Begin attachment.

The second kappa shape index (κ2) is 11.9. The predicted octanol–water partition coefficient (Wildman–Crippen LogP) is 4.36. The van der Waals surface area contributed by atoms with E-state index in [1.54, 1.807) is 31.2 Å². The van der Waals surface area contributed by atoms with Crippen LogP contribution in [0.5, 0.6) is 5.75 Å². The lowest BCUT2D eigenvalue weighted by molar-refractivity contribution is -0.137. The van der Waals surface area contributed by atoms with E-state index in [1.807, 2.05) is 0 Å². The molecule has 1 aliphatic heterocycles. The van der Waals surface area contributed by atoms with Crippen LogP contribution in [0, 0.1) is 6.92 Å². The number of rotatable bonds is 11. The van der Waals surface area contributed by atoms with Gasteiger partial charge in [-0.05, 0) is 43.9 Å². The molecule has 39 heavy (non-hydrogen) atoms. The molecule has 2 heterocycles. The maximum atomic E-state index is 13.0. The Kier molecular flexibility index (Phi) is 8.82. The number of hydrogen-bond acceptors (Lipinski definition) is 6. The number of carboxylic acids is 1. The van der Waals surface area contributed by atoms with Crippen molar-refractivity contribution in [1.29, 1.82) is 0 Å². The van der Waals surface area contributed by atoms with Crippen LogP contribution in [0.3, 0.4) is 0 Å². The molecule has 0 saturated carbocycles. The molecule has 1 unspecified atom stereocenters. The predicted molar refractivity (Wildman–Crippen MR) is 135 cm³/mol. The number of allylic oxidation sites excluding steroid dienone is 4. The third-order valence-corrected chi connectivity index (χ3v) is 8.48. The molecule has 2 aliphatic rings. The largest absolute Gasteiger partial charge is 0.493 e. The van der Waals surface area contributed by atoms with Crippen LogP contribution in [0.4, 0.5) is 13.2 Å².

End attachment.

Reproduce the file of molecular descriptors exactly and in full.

The second kappa shape index (κ2) is 11.9. The predicted octanol–water partition coefficient (Wildman–Crippen LogP) is 4.36. The van der Waals surface area contributed by atoms with E-state index in [1.54, 1.807) is 31.2 Å². The van der Waals surface area contributed by atoms with Crippen LogP contribution in [0.5, 0.6) is 5.75 Å². The lowest BCUT2D eigenvalue weighted by molar-refractivity contribution is -0.137. The van der Waals surface area contributed by atoms with E-state index in [1.807, 2.05) is 0 Å². The molecule has 1 aliphatic heterocycles. The van der Waals surface area contributed by atoms with Crippen LogP contribution in [0, 0.1) is 6.92 Å². The number of rotatable bonds is 11. The van der Waals surface area contributed by atoms with Gasteiger partial charge in [-0.05, 0) is 43.9 Å². The molecule has 39 heavy (non-hydrogen) atoms. The molecule has 2 heterocycles. The maximum atomic E-state index is 13.0. The Kier molecular flexibility index (Phi) is 8.82. The number of hydrogen-bond acceptors (Lipinski definition) is 6. The number of carboxylic acids is 1. The van der Waals surface area contributed by atoms with Crippen molar-refractivity contribution in [1.29, 1.82) is 0 Å². The van der Waals surface area contributed by atoms with Crippen LogP contribution in [0.3, 0.4) is 0 Å². The molecule has 0 saturated carbocycles. The molecule has 1 unspecified atom stereocenters. The predicted molar refractivity (Wildman–Crippen MR) is 135 cm³/mol. The number of allylic oxidation sites excluding steroid dienone is 4. The third-order valence-corrected chi connectivity index (χ3v) is 8.48. The molecule has 2 aliphatic rings. The largest absolute Gasteiger partial charge is 0.493 e. The van der Waals surface area contributed by atoms with Crippen LogP contribution in [0.4, 0.5) is 13.2 Å².